A great day for the locals

IT'S not about the celebs, love, said the man at the fence.

"It's a day for the locals."

And he was right.

Yesterday's Carlton Draught Gold Cup Day was all about the locals, from the parents of winning jockey Geoff Snowden, who travelled from their home at Valla Beach Resort to see their son boot Derivative Receipt home in the Cup, to locals like Desnee McCosker, who was enjoying a rare opportunity to dress up and spend time with her son and daughter.

Lyn and Terry Snowden both succumbed to tears when Geoff Snowden said the Carlton Gold Cup was "the Melbourne Cup and the Golden Slipper all rolled in one for me" as he accepted the trophy for his best win yet.

Ms McCosker's children both returned to Coffs Harbour for the Cup carnival and the family was planning to gather at a penthouse apartment overlooking the Jetty to party on.

Coffs Harbour Racing Club chairman Alan Johnson was delighted with the weather and said he wanted to pay tribute to new club CEO Russ Atkinson and the staff team who put in the hard work and didn't get to see the races.

He estimated the crowd was at least the equal of last year's 11,000, with an expanded layout giving racegoers more room to move.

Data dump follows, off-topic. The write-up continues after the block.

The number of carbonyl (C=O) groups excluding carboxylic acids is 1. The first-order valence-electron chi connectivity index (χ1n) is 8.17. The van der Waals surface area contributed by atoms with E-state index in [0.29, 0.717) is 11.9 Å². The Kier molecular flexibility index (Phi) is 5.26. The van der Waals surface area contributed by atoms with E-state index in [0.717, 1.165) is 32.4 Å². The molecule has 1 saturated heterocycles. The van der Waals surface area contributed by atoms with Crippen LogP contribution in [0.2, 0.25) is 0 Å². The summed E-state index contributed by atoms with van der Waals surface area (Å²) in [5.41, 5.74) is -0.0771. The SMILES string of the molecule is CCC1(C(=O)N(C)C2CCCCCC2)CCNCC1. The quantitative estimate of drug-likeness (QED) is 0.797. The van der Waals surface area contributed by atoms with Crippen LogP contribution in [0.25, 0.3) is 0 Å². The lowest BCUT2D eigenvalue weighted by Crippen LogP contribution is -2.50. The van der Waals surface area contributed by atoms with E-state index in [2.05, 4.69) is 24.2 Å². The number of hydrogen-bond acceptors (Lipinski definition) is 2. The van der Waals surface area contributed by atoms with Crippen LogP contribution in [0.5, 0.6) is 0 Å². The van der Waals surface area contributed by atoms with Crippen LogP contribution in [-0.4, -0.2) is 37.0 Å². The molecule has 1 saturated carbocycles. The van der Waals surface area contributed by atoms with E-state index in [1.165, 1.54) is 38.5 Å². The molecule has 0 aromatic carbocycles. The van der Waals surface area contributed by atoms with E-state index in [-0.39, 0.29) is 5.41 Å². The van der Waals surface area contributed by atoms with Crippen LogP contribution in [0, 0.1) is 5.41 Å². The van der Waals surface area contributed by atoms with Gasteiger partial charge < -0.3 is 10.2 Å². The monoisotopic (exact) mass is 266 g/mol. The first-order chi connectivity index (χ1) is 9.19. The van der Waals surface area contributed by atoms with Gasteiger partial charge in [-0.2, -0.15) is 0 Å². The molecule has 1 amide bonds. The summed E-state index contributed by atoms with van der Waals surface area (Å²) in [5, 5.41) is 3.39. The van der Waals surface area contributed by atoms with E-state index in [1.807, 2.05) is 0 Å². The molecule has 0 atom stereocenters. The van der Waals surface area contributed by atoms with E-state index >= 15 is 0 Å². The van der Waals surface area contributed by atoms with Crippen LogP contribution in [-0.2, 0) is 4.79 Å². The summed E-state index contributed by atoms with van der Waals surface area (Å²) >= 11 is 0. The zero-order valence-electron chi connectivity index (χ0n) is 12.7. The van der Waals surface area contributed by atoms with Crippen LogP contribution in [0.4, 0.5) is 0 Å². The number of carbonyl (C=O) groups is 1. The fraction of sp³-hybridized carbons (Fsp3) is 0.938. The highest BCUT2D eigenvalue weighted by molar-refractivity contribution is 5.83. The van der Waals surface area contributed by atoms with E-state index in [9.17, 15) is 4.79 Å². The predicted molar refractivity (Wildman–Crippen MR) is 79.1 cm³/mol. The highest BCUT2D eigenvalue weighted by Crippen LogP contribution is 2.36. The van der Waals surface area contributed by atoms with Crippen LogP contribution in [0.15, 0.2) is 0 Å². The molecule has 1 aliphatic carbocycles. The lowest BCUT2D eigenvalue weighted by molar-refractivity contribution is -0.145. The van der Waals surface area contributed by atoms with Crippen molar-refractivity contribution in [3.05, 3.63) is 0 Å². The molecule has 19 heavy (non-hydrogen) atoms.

Turf writer Chris Scholtz, who has been covering the Coffs Harbour Cup since the 1970s, when he worked with legendary racing editor Bert Lillye and strayed at the Plantation Hotel with the late Coffs Harbour racing fanatic Ted Russell, said the track was in great shape and attracting trainers, while the carnival was 'back to its glory days'.

Young racebook sellers Kathryn Frewen and Kru Gregory were fascinated by the outlandish outfits they nominated 'the guy who looked like Willy Wonka and someone dressed as the devil' as their picks for creativity.

Security guard Louise Vlatko said 'a handful' of under-18s, mostly girls dressed to the nines, had tried to bluff their way through the age checkpoint and had been turned away, but few had been surprised by the checks, which were introduced for the first time this year.

She said some later returned with their parents.

The 'celebs' were low key, with top footballers Gorden Tallis and Laurie Daley mingling with the crowd and handing out tickets and country music singer Troy Cassar-Daley posing with his fans before singing the national anthem.

New restrictions on sales of full-strength beer after 3pm and new non-drinking zones in the car park and Howard Street were introduced this year to keep racegoers on the right side of sobriety.

By 5pm Chief Inspector Tony Ferguson said a few people had been ejected for anti-social behaviour, but the changes introduced by the racing club had been good, the big crowd had been generally well-behaved and security staff had been 'terrific'.

Police involvement with the day is usually concentrated at the tail end and Chief Inspector Ferguson qualified his praise by saying 'so far, so good'.

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